Also I have found a program that lets you run X-Windows programs under Windows! It is located at:


Set it up according to directions and then all you have to do is telnet in from the Windows computer then set the display to the Windows computer (`DISPLAY=duncan:0.0` for instance) and run the program desired. There is nothing cooler than running xv under Windows! Hope all this helped.

9.2 A DOS-Linux PLIP link experience.

NOTE: I received this document from James Vahn jvahn@short.circuit.com. I put it here unchanged. This means that for any question about this section he's much better qualified than me so please mail to him than to me. His experience with a PLIP connection of a floppy-only DOS computer to a Linux one is the perfect example of how to work-around common problems.

Last Update 11 July 1996

My floppy-only DOS box is networked via PLIP to the second printer port on the Linux machine. The first Linux printer port has a printer on it, both are permanently connected and the DOS box is telnet'd into Linux. These are my notes on what I did to accomplish this.

When the kernel probes for printer ports, it will grab all of them unless you remove one from the probe. Otherwise PLIP will get nothing. One method is to load the drivers as modules when needed...

<gniibe@mri.co.jp> writes:

I keep recommending using PLIP/LP as kernel module, since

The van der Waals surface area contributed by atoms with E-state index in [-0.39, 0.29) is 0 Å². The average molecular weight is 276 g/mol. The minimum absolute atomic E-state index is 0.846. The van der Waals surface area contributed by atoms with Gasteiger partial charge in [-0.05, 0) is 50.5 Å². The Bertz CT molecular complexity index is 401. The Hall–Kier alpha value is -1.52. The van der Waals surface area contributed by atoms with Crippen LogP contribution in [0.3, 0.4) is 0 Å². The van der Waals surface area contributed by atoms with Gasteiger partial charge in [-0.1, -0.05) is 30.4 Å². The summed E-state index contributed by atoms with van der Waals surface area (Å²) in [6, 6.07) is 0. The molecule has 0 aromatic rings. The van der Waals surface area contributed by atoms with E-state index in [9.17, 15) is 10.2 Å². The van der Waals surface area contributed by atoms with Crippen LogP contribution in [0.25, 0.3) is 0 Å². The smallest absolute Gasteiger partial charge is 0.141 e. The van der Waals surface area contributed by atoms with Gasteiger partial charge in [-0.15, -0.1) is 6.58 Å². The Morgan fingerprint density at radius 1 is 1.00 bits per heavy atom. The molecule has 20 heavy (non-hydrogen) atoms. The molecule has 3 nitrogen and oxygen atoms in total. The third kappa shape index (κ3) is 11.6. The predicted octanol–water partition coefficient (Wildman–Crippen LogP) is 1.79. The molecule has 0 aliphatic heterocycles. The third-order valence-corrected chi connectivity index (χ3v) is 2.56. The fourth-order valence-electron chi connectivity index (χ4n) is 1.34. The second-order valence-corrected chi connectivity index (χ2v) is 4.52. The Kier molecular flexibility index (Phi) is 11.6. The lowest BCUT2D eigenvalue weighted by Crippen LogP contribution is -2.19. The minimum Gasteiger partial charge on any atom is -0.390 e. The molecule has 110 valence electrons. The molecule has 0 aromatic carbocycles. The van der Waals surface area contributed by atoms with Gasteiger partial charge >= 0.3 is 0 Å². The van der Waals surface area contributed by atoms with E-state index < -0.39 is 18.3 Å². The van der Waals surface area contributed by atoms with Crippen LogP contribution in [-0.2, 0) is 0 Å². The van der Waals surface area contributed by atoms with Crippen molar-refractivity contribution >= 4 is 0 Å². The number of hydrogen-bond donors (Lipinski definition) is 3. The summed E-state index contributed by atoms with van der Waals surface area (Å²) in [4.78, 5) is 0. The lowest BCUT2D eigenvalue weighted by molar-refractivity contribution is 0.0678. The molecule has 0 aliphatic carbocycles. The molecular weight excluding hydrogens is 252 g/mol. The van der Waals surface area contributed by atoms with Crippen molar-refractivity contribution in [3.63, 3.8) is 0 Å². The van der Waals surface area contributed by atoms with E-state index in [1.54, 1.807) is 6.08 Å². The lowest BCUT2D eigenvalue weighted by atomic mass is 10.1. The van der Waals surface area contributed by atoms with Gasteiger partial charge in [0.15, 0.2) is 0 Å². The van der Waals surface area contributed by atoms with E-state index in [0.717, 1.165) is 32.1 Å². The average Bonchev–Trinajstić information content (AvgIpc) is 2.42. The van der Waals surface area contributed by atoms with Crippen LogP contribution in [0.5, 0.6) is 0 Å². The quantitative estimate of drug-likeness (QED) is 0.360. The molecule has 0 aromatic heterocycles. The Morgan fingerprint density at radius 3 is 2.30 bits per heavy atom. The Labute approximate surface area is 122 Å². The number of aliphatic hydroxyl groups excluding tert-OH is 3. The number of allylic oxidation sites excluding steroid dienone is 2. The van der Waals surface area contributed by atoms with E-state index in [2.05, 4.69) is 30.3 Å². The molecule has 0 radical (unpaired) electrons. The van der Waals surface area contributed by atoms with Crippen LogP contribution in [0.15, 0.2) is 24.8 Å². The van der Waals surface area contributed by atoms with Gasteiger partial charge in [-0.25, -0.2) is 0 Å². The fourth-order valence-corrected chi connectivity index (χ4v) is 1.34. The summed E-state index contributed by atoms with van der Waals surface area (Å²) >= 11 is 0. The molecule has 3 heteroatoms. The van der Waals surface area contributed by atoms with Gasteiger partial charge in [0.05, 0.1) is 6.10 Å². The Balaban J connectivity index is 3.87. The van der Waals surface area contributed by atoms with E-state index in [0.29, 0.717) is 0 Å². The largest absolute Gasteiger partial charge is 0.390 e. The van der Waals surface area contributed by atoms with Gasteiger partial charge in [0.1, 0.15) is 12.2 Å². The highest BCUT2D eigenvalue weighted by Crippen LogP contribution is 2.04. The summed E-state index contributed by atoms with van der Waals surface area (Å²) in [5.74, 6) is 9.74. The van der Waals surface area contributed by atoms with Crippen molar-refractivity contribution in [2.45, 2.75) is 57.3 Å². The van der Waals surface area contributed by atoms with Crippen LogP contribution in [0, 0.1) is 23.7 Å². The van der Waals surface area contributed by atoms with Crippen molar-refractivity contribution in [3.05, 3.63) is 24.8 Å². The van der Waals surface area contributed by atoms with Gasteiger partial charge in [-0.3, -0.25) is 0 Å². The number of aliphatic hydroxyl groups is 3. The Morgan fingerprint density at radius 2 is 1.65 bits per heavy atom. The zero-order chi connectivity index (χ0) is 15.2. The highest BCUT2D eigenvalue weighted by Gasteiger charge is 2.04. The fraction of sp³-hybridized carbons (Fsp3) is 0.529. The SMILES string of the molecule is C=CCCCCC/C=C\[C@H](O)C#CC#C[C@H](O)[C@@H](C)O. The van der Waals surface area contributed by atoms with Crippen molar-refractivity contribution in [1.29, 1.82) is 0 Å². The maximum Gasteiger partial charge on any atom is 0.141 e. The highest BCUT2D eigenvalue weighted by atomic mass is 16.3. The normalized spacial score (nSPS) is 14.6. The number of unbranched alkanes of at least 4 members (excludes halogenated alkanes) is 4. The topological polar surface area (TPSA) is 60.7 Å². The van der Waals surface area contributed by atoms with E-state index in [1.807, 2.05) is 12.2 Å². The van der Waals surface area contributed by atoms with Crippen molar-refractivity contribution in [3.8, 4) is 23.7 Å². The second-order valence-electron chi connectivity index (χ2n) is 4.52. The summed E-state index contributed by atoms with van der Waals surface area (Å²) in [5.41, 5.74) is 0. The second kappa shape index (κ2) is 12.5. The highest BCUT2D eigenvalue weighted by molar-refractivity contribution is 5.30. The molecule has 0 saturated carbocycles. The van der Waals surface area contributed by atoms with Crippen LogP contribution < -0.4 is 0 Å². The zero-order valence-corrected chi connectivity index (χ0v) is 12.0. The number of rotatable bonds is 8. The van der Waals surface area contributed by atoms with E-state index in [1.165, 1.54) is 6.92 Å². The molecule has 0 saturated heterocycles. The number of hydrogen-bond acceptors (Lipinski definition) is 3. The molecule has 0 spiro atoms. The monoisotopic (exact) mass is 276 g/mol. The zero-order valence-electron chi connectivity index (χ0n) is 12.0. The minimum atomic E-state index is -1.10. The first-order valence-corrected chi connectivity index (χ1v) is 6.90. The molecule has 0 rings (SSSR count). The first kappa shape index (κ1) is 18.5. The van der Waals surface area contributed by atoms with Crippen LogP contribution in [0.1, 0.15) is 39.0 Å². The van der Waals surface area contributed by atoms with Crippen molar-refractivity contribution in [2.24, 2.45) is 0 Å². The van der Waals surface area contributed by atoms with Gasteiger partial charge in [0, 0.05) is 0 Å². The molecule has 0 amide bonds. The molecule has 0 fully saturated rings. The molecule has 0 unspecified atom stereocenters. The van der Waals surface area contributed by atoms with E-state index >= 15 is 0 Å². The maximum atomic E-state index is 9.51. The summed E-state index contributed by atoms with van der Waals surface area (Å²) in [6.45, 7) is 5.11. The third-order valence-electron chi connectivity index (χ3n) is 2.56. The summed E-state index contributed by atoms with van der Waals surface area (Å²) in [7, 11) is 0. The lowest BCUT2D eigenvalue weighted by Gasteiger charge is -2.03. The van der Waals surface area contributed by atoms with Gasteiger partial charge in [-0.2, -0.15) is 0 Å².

• modules are flexible for change of configuration
  • (re)compiling the kernel is not easy for novice users
  • co-existing PLIP and LP is only feasible by the modules

With PLIP/LP as kernel module, you can specify which port is PLIP and which port is LP. Here is example:

# insmod lp.o io=0x378
# insmod plip.o io=0x278 irq=2

Even you can use two parallel ports:

# insmod plip.o io=0x278,0x3bc irq=2,5

In the example above,

plip0 is assigned on 0x278 and it's irq is 2,

plip1 is assigned on 0x3bc and it's irq is 5, respectively.

Using modules certainly sounds like the way to go. The following method shows how to patch the kernel to allow both a printer and PLIP on different ports, without modules. If you are unfamiliar with the module concept, you might find this quicker to set up.

You will need to modify two files in the kernel source tree. I'm using kernel 1.2.13 and found some changes were needed in ../linux/drivers/net/Space.c to accommodate my system. Look at around line 205 for the PLIP definitions to make sure your port and IRQ match, and make a note of which driver it will be (plip0, plip1, plip2). In my case port 0x278 uses IRQ 5 (the card is jumpered that way) but Space.c defined it with IRQ 2. I made the changes here, rather than opening up the box and changing jumpers. The alternative is to specify the IRQ through ifconfig later on, but the kernel will boot up with the wrong IRQ for PLIP and it may annoy you. It is a simple (single character) change.

The next, and more difficult step:

In .../drivers/char/lp.c you will find the following at around line 38:

struct lp_struct lp_table[] = {
    { 0x378, 0, 0, LP_INIT_CHAR, LP_INIT_TIME, LP_INIT_WAIT, NULL, NULL, }, 
/*  { 0x278, 0, 0, LP_INIT_CHAR, LP_INIT_TIME, LP_INIT_WAIT, NULL, NULL, }, 
 * 0x278 reserved for plip1
 * }; 
 * #define LP_NO 3 
#define LP_NO 2 

Notice the changes to make- one port is commented out, so now only 2 ports are defined. Port 0x3BC will probably not work for PLIP- the IRQ line is usually broken on these ports, as found on old monochrome adapters (MDA).